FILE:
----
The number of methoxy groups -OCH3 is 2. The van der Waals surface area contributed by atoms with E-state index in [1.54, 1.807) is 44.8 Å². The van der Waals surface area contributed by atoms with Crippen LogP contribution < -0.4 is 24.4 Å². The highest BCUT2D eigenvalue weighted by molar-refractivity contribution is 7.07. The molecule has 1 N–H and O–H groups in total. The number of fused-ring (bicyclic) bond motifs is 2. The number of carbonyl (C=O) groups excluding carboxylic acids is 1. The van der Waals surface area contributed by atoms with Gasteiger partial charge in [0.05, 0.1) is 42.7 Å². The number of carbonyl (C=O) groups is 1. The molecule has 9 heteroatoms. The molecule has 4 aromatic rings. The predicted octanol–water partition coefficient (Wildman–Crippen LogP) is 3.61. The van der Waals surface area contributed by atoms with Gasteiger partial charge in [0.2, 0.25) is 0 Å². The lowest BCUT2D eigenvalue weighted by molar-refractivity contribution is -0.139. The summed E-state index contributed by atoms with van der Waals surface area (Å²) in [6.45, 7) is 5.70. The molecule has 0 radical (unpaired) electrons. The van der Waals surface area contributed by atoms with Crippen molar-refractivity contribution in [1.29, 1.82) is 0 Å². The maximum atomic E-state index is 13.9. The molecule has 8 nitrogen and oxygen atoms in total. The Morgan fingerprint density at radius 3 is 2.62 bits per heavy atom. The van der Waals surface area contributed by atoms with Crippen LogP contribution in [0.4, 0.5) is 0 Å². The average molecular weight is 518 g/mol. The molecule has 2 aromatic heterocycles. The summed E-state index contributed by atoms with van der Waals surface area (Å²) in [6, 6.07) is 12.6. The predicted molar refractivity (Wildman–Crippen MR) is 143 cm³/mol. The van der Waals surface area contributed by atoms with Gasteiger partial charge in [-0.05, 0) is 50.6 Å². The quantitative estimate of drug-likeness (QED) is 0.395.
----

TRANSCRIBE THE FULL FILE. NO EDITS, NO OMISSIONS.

The number of methoxy groups -OCH3 is 2. The van der Waals surface area contributed by atoms with E-state index in [1.54, 1.807) is 44.8 Å². The van der Waals surface area contributed by atoms with Crippen LogP contribution < -0.4 is 24.4 Å². The highest BCUT2D eigenvalue weighted by molar-refractivity contribution is 7.07. The molecule has 1 N–H and O–H groups in total. The number of fused-ring (bicyclic) bond motifs is 2. The number of carbonyl (C=O) groups excluding carboxylic acids is 1. The van der Waals surface area contributed by atoms with Gasteiger partial charge in [0.05, 0.1) is 42.7 Å². The number of carbonyl (C=O) groups is 1. The molecule has 9 heteroatoms. The molecule has 4 aromatic rings. The predicted octanol–water partition coefficient (Wildman–Crippen LogP) is 3.61. The van der Waals surface area contributed by atoms with Gasteiger partial charge in [0.2, 0.25) is 0 Å². The lowest BCUT2D eigenvalue weighted by molar-refractivity contribution is -0.139. The summed E-state index contributed by atoms with van der Waals surface area (Å²) in [6.45, 7) is 5.70. The molecule has 0 radical (unpaired) electrons. The van der Waals surface area contributed by atoms with Crippen molar-refractivity contribution in [1.29, 1.82) is 0 Å². The maximum atomic E-state index is 13.9. The molecule has 8 nitrogen and oxygen atoms in total. The Morgan fingerprint density at radius 3 is 2.62 bits per heavy atom. The van der Waals surface area contributed by atoms with Crippen LogP contribution in [0.4, 0.5) is 0 Å². The average molecular weight is 518 g/mol. The molecule has 2 aromatic heterocycles. The summed E-state index contributed by atoms with van der Waals surface area (Å²) in [6, 6.07) is 12.6. The predicted molar refractivity (Wildman–Crippen MR) is 143 cm³/mol. The van der Waals surface area contributed by atoms with Gasteiger partial charge in [-0.05, 0) is 50.6 Å². The quantitative estimate of drug-likeness (QED) is 0.395.